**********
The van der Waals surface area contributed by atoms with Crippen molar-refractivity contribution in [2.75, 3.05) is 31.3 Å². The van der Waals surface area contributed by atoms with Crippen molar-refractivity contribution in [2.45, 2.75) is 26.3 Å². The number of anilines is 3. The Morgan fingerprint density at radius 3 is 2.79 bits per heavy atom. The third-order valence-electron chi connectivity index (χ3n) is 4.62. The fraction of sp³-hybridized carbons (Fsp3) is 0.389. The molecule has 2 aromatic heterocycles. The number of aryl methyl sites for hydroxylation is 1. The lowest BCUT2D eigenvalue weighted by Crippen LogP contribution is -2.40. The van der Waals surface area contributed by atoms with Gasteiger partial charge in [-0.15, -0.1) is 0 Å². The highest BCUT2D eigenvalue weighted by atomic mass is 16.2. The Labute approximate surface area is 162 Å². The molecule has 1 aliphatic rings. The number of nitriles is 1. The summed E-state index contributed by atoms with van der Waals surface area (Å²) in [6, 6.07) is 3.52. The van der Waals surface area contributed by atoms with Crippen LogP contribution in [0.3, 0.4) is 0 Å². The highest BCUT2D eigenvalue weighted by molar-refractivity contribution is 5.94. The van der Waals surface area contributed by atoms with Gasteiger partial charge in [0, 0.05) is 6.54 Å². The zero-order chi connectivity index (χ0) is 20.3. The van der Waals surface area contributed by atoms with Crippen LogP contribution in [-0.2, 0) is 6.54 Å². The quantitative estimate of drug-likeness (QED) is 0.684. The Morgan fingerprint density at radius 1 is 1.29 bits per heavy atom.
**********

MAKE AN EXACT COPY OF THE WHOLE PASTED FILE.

The van der Waals surface area contributed by atoms with Crippen molar-refractivity contribution in [2.75, 3.05) is 31.3 Å². The van der Waals surface area contributed by atoms with Crippen molar-refractivity contribution in [2.45, 2.75) is 26.3 Å². The number of anilines is 3. The Morgan fingerprint density at radius 3 is 2.79 bits per heavy atom. The third-order valence-electron chi connectivity index (χ3n) is 4.62. The fraction of sp³-hybridized carbons (Fsp3) is 0.389. The molecule has 2 aromatic heterocycles. The number of aryl methyl sites for hydroxylation is 1. The lowest BCUT2D eigenvalue weighted by Crippen LogP contribution is -2.40. The van der Waals surface area contributed by atoms with Gasteiger partial charge in [-0.15, -0.1) is 0 Å². The highest BCUT2D eigenvalue weighted by atomic mass is 16.2. The Labute approximate surface area is 162 Å². The molecule has 1 aliphatic rings. The number of nitriles is 1. The summed E-state index contributed by atoms with van der Waals surface area (Å²) in [6, 6.07) is 3.52. The van der Waals surface area contributed by atoms with Crippen LogP contribution in [0.3, 0.4) is 0 Å². The highest BCUT2D eigenvalue weighted by molar-refractivity contribution is 5.94. The van der Waals surface area contributed by atoms with Gasteiger partial charge in [0, 0.05) is 6.54 Å². The zero-order chi connectivity index (χ0) is 20.3. The van der Waals surface area contributed by atoms with Crippen LogP contribution in [-0.2, 0) is 6.54 Å². The quantitative estimate of drug-likeness (QED) is 0.684. The Morgan fingerprint density at radius 1 is 1.29 bits per heavy atom.